If we thought that the ‘Big Three’ of the tennis world (Roger Federer, Rafael Nadal, and Novak Djokovic for the uninitiated) had given us all that there was to marvel in the world of tennis, little did we know what we were in for on Sunday afternoon, when Federer and Djokovic took to Centre Court at Wimbledon.
Roger Federer and Novak Djokovic played an almost five hour long men’s final that will be remembered as perhaps one of the best finals and matches of all time at the All England Club.
The intensity, the level of tennis, and the ups and downs had fans and tennis enthusiasts glued to their seats and TV screens for close to five hours and it was not until the last point was played, was it clear who the 2019 Wimbledon men’s champion would be.
Djokovic came into the match as a strong favorite, seeking his fifth Wimbledon and 16th major title. He was up against the Swiss maestro Roger Federer, who was seeking his 21st Grand Slam title.
The importance of the first set was evident as both players ensured they held their serves and minimized chances on their own service games. With both in solid serving form, the first set resulted in a tiebreak. The tiebreak was even with Federer up a mini-break at 5-3, but lost four consecutive points with errors, to lose the breaker 5-7.
A dip in Djokovic’s level in the second set and the Swiss seized the opportunity, breaking the Djokovic serve three times to win the set 6-1. A more even third set with minimal break opportunities on either’s service games (barring a Federer set-point on the Djokovic serve at 4-5) resulted in another tie-break, with Djokovic increasing the level to win 7-3.
Down two sets to one, Federer displayed some of the best grass court tennis seen in a while and won the fourth set 6-4, breaking Djokovic twice. Despite the Serb breaking back once, Federer played a solid service game to serve out the set.
Djokovic was off to a quick start in the decider, breaking the Swiss to go up 4-2, but a strong return game by Federer saw the set even at 4-4, and the tennis world was in for a long afternoon at Center Court. With the fifth set even at 7-7, whispers of a first ever Wimbledon final set tie-break at 12-12 grew louder. With the 15th game of the set at 30-30, Federer sensed an opening and two great points resulted in an 8-7 lead for the Swiss within arms distance of serving out for a ninth Wimbledon title.
After losing the first point of the game, he evened it at 15-15 and two aces later, was at 40-15 with two championship points for what inevitably looked like major title number 21.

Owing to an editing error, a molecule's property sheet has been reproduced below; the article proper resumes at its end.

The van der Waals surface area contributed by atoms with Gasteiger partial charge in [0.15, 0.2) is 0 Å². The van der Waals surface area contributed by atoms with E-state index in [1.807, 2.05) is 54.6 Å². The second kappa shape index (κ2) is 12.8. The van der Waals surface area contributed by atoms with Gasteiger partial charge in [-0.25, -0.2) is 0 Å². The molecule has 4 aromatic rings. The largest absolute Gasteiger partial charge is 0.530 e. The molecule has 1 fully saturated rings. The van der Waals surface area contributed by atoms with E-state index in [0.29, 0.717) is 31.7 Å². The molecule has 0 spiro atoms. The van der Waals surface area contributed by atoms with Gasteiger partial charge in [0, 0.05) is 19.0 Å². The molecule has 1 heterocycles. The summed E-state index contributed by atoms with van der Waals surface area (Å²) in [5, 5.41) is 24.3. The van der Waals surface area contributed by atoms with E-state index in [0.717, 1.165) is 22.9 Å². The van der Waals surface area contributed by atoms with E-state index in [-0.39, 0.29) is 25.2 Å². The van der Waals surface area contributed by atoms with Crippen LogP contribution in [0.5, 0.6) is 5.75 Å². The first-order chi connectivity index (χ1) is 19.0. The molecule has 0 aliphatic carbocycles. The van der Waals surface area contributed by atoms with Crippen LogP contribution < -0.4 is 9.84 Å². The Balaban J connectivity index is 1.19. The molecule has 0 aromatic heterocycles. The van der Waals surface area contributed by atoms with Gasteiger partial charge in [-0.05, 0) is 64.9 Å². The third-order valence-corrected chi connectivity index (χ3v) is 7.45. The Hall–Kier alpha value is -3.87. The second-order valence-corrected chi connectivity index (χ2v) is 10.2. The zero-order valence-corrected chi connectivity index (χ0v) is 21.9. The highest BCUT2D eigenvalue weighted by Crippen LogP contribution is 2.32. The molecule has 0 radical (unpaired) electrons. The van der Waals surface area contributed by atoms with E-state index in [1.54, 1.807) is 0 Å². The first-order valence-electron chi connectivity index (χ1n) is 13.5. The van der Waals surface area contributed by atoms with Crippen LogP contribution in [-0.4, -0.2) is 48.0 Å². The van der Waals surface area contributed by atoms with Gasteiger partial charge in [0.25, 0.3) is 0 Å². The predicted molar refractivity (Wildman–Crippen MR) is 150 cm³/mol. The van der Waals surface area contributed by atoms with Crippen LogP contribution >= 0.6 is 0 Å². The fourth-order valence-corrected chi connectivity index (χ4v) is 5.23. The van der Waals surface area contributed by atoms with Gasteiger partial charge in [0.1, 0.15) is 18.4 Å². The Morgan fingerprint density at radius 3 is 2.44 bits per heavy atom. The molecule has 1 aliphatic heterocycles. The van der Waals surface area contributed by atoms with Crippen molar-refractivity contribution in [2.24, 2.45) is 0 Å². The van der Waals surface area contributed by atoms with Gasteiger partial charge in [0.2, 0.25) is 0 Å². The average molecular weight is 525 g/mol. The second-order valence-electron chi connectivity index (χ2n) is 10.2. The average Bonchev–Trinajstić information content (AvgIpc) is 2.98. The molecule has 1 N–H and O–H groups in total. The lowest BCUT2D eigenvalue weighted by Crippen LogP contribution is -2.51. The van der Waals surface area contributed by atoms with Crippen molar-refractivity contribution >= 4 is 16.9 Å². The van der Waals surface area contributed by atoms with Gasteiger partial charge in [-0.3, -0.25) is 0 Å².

What followed will go down in history as something that might not be forgotten very easily…
A forehand error by Federer, followed by a cross-court by Djokovic brought the game to deuce saving two match points, and two points later we were back on serve at 8-8 in the fifth.
Federer had just lost the opportunity of a lifetime, with two championship points, from a major title number 21, a ninth Wimbledon title, having defeated his arch rival Nadal in the semi-final and about to defeat his other arch rival Djokovic in the final.
The players held serve amidst some tense moments till the final set tiebreak (the first of its kind) at 12-12. Not too different to earlier in the match, Djokovic proved to be the better player in the tiebreak, winning it 7-3 and winning a fifth Wimbledon title after almost five hours of playing what will go down as one of the best Wimbledon finals and matches of all time.
The match and the Djokovic victory added another page to the ‘Big Three’ story. A third consecutive Wimbledon finals victory for Djokovic over Federer, grand slam title number 16, Wimbledon title number five, and narrowing the gap further with Nadal and Federer.
The Grand Slam count for Federer, Nadal, Djokovic stands at 20-18-16 and with Djokovic 32 years old with a few years to play, with none of the ‘Next Gen’ looking threatening enough just yet. The Serb will believe that he can give it everything and more to be the leader of the pack and in turn the greatest of all time.
Despite the huge disappointment for the almost 38 year old Federer, it was evident that he still belongs at the very top, and capable of winning more majors, whoever the opposition is.
Most importantly, the match reminds one of the quality of tennis the ‘Big Three’ big to the court, and after almost 15 years of dominance on the biggest stage, they are not yet ready to let go and as long as one continues, so will the other two and in turn make all of them and the sport that much better.